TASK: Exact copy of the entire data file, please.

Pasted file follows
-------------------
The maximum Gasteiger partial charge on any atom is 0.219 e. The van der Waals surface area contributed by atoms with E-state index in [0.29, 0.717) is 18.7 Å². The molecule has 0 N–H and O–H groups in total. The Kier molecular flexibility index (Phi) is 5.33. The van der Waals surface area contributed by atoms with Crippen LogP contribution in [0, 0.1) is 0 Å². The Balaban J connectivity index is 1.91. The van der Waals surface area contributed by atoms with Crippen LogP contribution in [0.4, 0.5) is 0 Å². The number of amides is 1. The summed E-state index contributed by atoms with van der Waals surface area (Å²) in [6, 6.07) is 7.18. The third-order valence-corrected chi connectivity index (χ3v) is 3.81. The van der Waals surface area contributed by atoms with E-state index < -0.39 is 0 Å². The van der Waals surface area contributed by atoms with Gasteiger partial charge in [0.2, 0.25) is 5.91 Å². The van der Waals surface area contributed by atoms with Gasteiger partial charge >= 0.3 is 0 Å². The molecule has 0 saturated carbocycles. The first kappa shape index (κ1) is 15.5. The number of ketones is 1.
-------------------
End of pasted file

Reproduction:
The maximum Gasteiger partial charge on any atom is 0.219 e. The van der Waals surface area contributed by atoms with E-state index in [0.29, 0.717) is 18.7 Å². The molecule has 0 N–H and O–H groups in total. The Kier molecular flexibility index (Phi) is 5.33. The van der Waals surface area contributed by atoms with Crippen LogP contribution in [0, 0.1) is 0 Å². The Balaban J connectivity index is 1.91. The van der Waals surface area contributed by atoms with Crippen LogP contribution in [0.4, 0.5) is 0 Å². The number of amides is 1. The summed E-state index contributed by atoms with van der Waals surface area (Å²) in [6, 6.07) is 7.18. The third-order valence-corrected chi connectivity index (χ3v) is 3.81. The van der Waals surface area contributed by atoms with E-state index < -0.39 is 0 Å². The van der Waals surface area contributed by atoms with Gasteiger partial charge in [0.2, 0.25) is 5.91 Å². The van der Waals surface area contributed by atoms with Gasteiger partial charge >= 0.3 is 0 Å². The molecule has 0 saturated carbocycles. The first kappa shape index (κ1) is 15.5. The number of ketones is 1.